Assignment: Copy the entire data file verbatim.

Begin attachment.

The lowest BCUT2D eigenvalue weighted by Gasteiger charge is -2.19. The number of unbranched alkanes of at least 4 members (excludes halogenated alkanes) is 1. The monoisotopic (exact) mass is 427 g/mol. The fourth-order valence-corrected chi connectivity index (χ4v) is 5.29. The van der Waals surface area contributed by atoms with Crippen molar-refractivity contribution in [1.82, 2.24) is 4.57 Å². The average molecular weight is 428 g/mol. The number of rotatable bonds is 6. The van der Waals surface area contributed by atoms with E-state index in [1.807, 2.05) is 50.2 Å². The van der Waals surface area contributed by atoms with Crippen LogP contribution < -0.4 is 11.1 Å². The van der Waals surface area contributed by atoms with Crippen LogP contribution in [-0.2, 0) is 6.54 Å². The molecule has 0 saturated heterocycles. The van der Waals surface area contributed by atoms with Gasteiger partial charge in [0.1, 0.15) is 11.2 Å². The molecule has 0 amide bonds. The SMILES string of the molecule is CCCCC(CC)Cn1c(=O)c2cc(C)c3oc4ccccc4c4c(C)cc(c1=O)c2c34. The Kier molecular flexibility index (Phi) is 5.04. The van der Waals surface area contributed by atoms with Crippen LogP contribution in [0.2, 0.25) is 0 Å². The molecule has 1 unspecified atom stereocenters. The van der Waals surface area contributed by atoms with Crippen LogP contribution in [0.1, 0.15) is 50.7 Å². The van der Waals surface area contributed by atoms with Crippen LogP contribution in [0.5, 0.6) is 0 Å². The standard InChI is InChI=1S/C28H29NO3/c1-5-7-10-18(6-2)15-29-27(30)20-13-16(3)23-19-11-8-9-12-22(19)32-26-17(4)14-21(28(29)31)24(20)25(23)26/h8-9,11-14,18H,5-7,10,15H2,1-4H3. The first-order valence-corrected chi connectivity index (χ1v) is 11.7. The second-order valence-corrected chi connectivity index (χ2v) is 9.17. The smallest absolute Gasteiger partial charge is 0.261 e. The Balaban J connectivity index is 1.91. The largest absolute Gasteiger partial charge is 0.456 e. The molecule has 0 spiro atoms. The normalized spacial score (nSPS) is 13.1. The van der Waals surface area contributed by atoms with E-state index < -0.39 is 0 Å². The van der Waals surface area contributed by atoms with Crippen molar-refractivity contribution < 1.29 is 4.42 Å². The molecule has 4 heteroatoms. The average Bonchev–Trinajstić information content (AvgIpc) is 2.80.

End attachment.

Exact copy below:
The lowest BCUT2D eigenvalue weighted by Gasteiger charge is -2.19. The number of unbranched alkanes of at least 4 members (excludes halogenated alkanes) is 1. The monoisotopic (exact) mass is 427 g/mol. The fourth-order valence-corrected chi connectivity index (χ4v) is 5.29. The van der Waals surface area contributed by atoms with Crippen molar-refractivity contribution in [1.82, 2.24) is 4.57 Å². The average molecular weight is 428 g/mol. The number of rotatable bonds is 6. The van der Waals surface area contributed by atoms with E-state index in [1.807, 2.05) is 50.2 Å². The van der Waals surface area contributed by atoms with Crippen LogP contribution < -0.4 is 11.1 Å². The van der Waals surface area contributed by atoms with Crippen LogP contribution in [-0.2, 0) is 6.54 Å². The molecule has 0 saturated heterocycles. The van der Waals surface area contributed by atoms with Gasteiger partial charge in [0.1, 0.15) is 11.2 Å². The molecule has 0 amide bonds. The SMILES string of the molecule is CCCCC(CC)Cn1c(=O)c2cc(C)c3oc4ccccc4c4c(C)cc(c1=O)c2c34. The Kier molecular flexibility index (Phi) is 5.04. The van der Waals surface area contributed by atoms with Crippen LogP contribution in [0.2, 0.25) is 0 Å². The molecule has 1 unspecified atom stereocenters. The van der Waals surface area contributed by atoms with Crippen LogP contribution in [0.1, 0.15) is 50.7 Å². The van der Waals surface area contributed by atoms with Crippen LogP contribution in [0.5, 0.6) is 0 Å². The standard InChI is InChI=1S/C28H29NO3/c1-5-7-10-18(6-2)15-29-27(30)20-13-16(3)23-19-11-8-9-12-22(19)32-26-17(4)14-21(28(29)31)24(20)25(23)26/h8-9,11-14,18H,5-7,10,15H2,1-4H3. The first-order valence-corrected chi connectivity index (χ1v) is 11.7. The second-order valence-corrected chi connectivity index (χ2v) is 9.17. The smallest absolute Gasteiger partial charge is 0.261 e. The Balaban J connectivity index is 1.91. The largest absolute Gasteiger partial charge is 0.456 e. The molecule has 0 spiro atoms. The normalized spacial score (nSPS) is 13.1. The van der Waals surface area contributed by atoms with E-state index < -0.39 is 0 Å². The van der Waals surface area contributed by atoms with Crippen molar-refractivity contribution < 1.29 is 4.42 Å². The molecule has 4 heteroatoms. The average Bonchev–Trinajstić information content (AvgIpc) is 2.80.